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Re: Question regarding XFS on LVM over hardware RAID.

To: stan <stan@xxxxxxxxxxxxxxxxx>
Subject: Re: Question regarding XFS on LVM over hardware RAID.
From: "C. Morgan Hamill" <chamill@xxxxxxxxxxxx>
Date: Thu, 30 Jan 2014 09:28:45 -0500
Cc: xfs <xfs@xxxxxxxxxxx>
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First, thanks very much for your help.  We're weening ourselves off
unnecessarily expensive storage and as such I unfortunately haven't had
as much experience with physical filesystems as I'd like.  I am also
unfamiliar with XFS.  I appreciate the help immensely.

Excerpts from Stan Hoeppner's message of 2014-01-29 18:55:48 -0500:
> This is not correct.  You must align to either the outer stripe or the
> inner stripe when using a nested array.  In this case it appears your
> inner stripe is RAID6 su 128KB * sw 12 = 1536KB.  You did not state your
> outer RAID0 stripe geometry.  Which one you align to depends entirely on
> your workload.

Ahh this makes sense; it had occurred to me that something like this
might be the case.  I'm not exactly sure what you mean by inner and
outer; I can imagine it going both ways.

Just to clarify, it looks like this:

     XFS     |      XFS    |     XFS      |      XFS
                    LVM volume group
                         RAID 0
RAID 6 (14 disks) | RAID 6 (14 disks) | RAID 6 (14 disks)
                    42 4TB SAS disks

...more or less.

I agree that it's quite weird, but I'll describe the workload and the

We're using commercial backup software to provide backup needs for the
University I work at (CrashPlan Pro enterprisey whathaveyou server).
We've got perhaps 1200 or so user desktops and 1 few hundred servers on
top of that, all of which currently adds up to just under 100TB on our
old backup system which we're moving from (IBM Tivoli).

So this archive will be our primary store for on-site backups.
CrashPlan is more or less continually transferring some amount of data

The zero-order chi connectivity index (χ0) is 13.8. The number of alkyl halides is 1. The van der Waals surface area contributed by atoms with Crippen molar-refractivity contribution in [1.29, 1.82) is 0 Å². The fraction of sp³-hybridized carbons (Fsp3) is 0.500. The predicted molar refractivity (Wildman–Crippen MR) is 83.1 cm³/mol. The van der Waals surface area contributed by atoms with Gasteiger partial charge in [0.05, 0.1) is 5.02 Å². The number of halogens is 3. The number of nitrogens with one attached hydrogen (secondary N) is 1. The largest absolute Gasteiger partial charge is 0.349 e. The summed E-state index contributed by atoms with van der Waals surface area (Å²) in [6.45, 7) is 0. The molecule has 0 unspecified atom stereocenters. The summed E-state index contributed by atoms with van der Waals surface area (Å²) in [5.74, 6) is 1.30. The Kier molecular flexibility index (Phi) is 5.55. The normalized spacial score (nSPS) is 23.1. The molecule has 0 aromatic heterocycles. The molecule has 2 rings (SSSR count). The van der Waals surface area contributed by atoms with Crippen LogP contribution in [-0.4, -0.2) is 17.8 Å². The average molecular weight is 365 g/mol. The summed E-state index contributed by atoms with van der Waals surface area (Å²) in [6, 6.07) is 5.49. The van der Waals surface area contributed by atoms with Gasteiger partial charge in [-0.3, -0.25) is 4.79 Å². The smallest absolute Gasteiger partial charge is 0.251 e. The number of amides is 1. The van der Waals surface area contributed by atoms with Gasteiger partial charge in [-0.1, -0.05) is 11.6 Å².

from clients to itself, which it does all at once in a bundle after
determining what's changed. It ends up storing archives on disk as files
which look to max out at 4GB each before it opens up the next one.

Writes are probably more important than reads, as restores are
relatively infrequent, so I'd like to optimize for writes.  I expect the
bottleneck to be IO as the campus is predominantly 1Gbps throughout
and will become 10Gbps is the not-that-distant future, most likely.
I can virtually guarantee CPU will not be the bottleneck.

Now, here's the constraints, which is why I was planning on setting
things up as above:

  - This is a budget job, so sane things like RAID 10 are our.  RAID
    6 or 60 are (as far as I can tell, correct me if I'm wrong) our only
    real options here, as anything else either sacrifices too much
    storage or is too susceptible failure from UREs.

  - I need to expose, in the end, three-ish (two or four would be OK)
    filesystems to the backup software, which should come fairly close
    to minimizing the effects of the archive maintenance jobs (integrity
    checks, mostly).  CrashPlan will spawn 2 jobs per store point, so
    a max of 8 at any given time should be a nice balance between
    under-utilizing and saturating the IO.

So I had thought LVM over RAID 60 would make sense because it would give
me the option of leaving a bit of disk unallocated and being able to
tweak filesystem sizes a bit as time goes on.

Now that I think of it though, perhaps something like 2 or 3 RAID6
volumes would make more sense, with XFS directly on top of them.  In
that case I have to balance number of volumes against the loss of
2 parity disks, however.

I'm not sure how best to proceed; any advice would be invaluable.
Morgan Hamill

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